It started with a miscommunication and led to a meltdown that created chaos on Metro's Green Line last month. The findings are part of an investigation by Metro into what went wrong during the January 30th incident.
Thousands of passengers were stranded on trains between Navy Yard and Anacostia. Metro says the miscommunication between transit officers in the control center and at the station resulted in the power being cut off.
The entire situation got worse when a passenger on one of the trains deep in the tunnel decided to lead people out against orders.
"Customers were alarmed. Some were frightened. All inconvenienced and very uncomfortable by the heat and crowding conditions on board those trains," said Metro Assistant General Manager Lynn Bowersox.
Metro says the miscommunication resulted from a failure to follow protocol. The situation was compounded by other problems, including a lack of information to passengers on one of the stranded trains.
Radio communication between the train operators and the control center were also problematic. The same channels are used for all train operations. So in addition to the emergency situation, the channels were being used for all other radio traffic, which made it more difficult to get through.
Metro General Manager Richard Sarles owned up to the problems.
"We would not have been there if the protocols had been followed," said Sarles.
The first train stopped short of the Anacostia station platform began evacuating people through the front car. With a thousand people on board, moving to the front cars, single file and out, the process took some time. The transit agency says the train operator who had just seven months experience failed to make adequate announcements and people in the back exited onto the tracks.
Some passengers on the second train, several thousand feet in the tunnel beneath the Anacostia River, began self-evacuating too. At the time, Nigel Charles told FOX 5 he opened the door and led riders into the tunnel and out.
"I wasn't thinking about danger," said Charles. "I was about getting in a better situation than we were in. My thing was how long are we going to be down here."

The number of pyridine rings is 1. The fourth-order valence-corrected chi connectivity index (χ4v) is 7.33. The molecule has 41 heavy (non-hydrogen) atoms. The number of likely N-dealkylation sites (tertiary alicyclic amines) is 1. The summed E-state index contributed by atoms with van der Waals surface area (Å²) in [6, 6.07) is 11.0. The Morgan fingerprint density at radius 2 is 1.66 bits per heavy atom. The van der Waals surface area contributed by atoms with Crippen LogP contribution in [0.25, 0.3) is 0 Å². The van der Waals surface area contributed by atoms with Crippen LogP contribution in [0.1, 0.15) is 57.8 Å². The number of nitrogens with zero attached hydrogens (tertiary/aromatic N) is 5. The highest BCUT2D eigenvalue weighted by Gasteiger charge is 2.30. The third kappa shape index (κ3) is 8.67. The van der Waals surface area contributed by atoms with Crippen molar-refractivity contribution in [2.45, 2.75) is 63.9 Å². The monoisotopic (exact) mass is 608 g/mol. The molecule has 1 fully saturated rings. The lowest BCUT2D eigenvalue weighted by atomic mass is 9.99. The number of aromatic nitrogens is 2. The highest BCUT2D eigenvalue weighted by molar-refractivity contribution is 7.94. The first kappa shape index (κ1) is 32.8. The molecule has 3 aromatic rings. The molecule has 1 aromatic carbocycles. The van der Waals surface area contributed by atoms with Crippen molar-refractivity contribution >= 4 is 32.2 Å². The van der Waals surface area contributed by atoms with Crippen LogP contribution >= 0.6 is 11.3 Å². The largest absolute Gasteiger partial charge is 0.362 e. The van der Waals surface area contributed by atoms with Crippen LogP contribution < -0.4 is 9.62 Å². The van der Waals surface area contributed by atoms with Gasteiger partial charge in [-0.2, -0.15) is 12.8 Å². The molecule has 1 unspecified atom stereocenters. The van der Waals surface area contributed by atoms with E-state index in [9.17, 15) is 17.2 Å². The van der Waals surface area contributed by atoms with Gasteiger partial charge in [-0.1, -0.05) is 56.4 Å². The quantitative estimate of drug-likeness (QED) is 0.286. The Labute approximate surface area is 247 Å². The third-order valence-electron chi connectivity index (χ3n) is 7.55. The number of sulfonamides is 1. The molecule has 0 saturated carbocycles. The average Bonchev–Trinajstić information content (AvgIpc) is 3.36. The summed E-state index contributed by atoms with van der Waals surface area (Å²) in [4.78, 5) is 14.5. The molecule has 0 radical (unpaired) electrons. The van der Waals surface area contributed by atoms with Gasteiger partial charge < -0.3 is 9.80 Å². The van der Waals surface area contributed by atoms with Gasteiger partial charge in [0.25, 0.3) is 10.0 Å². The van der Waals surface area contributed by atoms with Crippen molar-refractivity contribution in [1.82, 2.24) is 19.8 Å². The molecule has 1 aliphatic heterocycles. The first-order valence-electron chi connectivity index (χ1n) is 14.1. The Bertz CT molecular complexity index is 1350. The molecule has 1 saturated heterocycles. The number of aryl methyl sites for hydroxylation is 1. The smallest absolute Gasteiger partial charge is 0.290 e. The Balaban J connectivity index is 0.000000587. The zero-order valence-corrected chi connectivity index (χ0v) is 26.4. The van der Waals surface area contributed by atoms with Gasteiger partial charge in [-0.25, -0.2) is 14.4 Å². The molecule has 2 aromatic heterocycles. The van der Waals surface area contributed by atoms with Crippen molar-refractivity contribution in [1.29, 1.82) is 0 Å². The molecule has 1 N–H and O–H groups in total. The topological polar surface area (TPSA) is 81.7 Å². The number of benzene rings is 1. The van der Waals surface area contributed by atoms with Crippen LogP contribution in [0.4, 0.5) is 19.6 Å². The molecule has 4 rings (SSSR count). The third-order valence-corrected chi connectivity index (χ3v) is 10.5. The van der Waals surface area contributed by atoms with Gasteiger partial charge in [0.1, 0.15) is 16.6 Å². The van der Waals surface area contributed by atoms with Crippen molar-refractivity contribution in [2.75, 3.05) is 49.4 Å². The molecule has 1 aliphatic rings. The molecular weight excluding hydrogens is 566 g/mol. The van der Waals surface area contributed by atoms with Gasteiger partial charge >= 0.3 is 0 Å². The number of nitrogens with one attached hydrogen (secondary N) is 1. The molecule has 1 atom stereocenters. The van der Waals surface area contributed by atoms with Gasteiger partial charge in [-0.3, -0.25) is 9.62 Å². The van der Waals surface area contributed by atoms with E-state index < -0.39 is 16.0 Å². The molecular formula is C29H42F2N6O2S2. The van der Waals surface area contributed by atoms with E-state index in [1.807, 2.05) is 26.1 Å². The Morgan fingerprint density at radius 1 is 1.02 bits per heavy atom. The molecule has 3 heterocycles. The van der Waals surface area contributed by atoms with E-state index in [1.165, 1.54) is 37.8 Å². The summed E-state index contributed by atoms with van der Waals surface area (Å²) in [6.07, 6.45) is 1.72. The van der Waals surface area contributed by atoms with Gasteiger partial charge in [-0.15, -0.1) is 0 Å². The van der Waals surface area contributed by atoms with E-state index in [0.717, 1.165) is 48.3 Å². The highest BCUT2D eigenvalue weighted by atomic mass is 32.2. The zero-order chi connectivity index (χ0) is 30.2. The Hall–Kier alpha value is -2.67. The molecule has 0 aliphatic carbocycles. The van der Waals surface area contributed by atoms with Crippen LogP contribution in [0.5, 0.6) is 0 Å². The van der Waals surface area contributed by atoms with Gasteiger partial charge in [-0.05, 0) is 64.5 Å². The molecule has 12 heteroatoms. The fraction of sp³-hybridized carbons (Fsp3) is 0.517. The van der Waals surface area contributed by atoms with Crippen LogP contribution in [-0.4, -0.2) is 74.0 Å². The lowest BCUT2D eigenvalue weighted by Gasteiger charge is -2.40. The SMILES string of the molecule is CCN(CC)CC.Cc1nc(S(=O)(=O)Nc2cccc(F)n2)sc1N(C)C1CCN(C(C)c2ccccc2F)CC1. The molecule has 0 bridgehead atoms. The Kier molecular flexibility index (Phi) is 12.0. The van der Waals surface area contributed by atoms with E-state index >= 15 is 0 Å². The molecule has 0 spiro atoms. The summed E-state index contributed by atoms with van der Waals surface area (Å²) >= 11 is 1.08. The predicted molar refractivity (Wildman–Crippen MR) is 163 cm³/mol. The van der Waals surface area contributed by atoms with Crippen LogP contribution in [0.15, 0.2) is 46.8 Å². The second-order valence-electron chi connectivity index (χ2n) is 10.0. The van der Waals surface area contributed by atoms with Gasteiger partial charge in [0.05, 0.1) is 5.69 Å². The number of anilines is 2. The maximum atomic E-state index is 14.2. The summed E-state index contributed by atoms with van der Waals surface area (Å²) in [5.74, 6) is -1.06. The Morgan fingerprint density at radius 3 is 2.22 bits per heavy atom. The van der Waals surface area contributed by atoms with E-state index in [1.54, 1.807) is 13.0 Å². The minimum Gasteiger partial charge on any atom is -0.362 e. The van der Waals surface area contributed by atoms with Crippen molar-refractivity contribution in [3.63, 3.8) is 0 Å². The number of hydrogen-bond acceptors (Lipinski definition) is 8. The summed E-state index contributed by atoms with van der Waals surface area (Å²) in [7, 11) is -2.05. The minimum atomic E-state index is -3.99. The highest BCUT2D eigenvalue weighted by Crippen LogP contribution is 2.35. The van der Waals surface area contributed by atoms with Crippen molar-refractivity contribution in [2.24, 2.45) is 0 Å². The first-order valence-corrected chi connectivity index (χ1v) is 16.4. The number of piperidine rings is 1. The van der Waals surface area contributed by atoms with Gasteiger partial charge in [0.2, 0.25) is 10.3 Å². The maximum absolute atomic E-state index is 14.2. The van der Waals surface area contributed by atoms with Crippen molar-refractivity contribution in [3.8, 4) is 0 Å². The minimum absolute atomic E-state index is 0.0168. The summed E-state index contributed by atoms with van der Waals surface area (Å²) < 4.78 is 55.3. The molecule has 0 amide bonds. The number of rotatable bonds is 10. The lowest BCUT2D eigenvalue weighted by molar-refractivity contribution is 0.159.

Metro says the train operator told the man to stay on the train, but he refused leading to a more dangerous and life-threatening situation. An off-duty Red Line operator followed to make sure they were safe, but some confused passengers thought they were being led by a Metro employee, not a passenger.
Board chairman Tom Downs said that it "made the hair stand up on the back of his neck," imploring the transit agency to do everything it can to make sure people realize the deadly consequences.
"They're risking their lives exiting a train without any direction or supervision or protection," Downs said during the safety and security committee meeting where the findings were presented.
The incident started with an arcing insulator on the tracks. Metro says it was ready to restore power after 16 minutes, but with people in the tunnel, the delay stretched to more than two hours. Emergency responders had to take every precaution to make sure everyone was cleared from the trackbed before power could be restored and for trains to start moving again.
"One of the few good things that came out of this is no one was injured and no one lost their life," Sarles said.
Metro says no one has been disciplined for the lapses and that it needs to improve training and drills for employees to better prepare for situations like this.
The fact passengers self-evacuated the train despite warnings and the possibility of electrocution troubled D.C. board member Muriel Bowser.
"Not only did they put their own life in danger, they prevent us from evacuating all the other passengers," she said.
She noted that "nobody gets off an airplane because they know what the consequences are."
In response to questions about whether passengers who refuse to obey orders and exit the train, Metro Transit Police Chief Michael Taborn said a person could be arrested for trespassing or unlawful entry onto the track bed. But he noted with only one train operator, those situations are hard to control.
"You're looking at a thousand [people] versus one," he said.